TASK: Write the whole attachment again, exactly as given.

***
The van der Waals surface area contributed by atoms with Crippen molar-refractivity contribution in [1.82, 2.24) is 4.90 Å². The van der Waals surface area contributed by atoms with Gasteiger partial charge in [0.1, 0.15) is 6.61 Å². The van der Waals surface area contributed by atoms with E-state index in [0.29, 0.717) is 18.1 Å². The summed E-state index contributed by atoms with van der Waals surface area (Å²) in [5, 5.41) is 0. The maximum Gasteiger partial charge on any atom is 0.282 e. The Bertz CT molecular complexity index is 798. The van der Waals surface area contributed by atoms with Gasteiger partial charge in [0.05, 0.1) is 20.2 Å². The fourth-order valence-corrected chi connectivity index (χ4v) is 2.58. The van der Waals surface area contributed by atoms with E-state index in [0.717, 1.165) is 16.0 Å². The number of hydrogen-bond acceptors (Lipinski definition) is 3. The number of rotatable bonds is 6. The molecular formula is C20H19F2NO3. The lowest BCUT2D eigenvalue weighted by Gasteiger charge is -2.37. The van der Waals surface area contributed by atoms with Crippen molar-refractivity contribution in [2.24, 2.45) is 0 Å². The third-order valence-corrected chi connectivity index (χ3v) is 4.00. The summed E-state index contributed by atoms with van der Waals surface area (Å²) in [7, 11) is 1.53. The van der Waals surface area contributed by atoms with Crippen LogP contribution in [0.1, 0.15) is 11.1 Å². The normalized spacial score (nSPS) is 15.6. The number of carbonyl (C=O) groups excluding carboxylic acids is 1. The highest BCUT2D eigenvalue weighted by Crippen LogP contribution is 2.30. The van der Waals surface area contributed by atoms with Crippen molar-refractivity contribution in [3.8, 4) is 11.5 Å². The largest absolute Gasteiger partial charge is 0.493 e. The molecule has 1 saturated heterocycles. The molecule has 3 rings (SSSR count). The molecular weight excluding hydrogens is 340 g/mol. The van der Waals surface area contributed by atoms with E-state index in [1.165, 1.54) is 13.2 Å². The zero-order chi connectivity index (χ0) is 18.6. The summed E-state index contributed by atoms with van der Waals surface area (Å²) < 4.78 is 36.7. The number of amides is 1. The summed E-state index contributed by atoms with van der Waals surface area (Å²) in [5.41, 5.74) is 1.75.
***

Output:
The van der Waals surface area contributed by atoms with Crippen molar-refractivity contribution in [1.82, 2.24) is 4.90 Å². The van der Waals surface area contributed by atoms with Gasteiger partial charge in [0.1, 0.15) is 6.61 Å². The van der Waals surface area contributed by atoms with E-state index in [0.29, 0.717) is 18.1 Å². The summed E-state index contributed by atoms with van der Waals surface area (Å²) in [5, 5.41) is 0. The maximum Gasteiger partial charge on any atom is 0.282 e. The Bertz CT molecular complexity index is 798. The van der Waals surface area contributed by atoms with Gasteiger partial charge in [0.05, 0.1) is 20.2 Å². The fourth-order valence-corrected chi connectivity index (χ4v) is 2.58. The van der Waals surface area contributed by atoms with E-state index in [0.717, 1.165) is 16.0 Å². The number of hydrogen-bond acceptors (Lipinski definition) is 3. The number of rotatable bonds is 6. The molecular formula is C20H19F2NO3. The lowest BCUT2D eigenvalue weighted by Gasteiger charge is -2.37. The van der Waals surface area contributed by atoms with Crippen molar-refractivity contribution in [2.24, 2.45) is 0 Å². The third-order valence-corrected chi connectivity index (χ3v) is 4.00. The summed E-state index contributed by atoms with van der Waals surface area (Å²) in [7, 11) is 1.53. The van der Waals surface area contributed by atoms with Crippen LogP contribution in [0.1, 0.15) is 11.1 Å². The normalized spacial score (nSPS) is 15.6. The number of carbonyl (C=O) groups excluding carboxylic acids is 1. The highest BCUT2D eigenvalue weighted by Crippen LogP contribution is 2.30. The van der Waals surface area contributed by atoms with Crippen molar-refractivity contribution in [3.8, 4) is 11.5 Å². The largest absolute Gasteiger partial charge is 0.493 e. The molecule has 1 saturated heterocycles. The molecule has 3 rings (SSSR count). The molecular weight excluding hydrogens is 340 g/mol. The van der Waals surface area contributed by atoms with E-state index in [1.165, 1.54) is 13.2 Å². The zero-order chi connectivity index (χ0) is 18.6. The summed E-state index contributed by atoms with van der Waals surface area (Å²) < 4.78 is 36.7. The number of amides is 1. The summed E-state index contributed by atoms with van der Waals surface area (Å²) in [5.41, 5.74) is 1.75.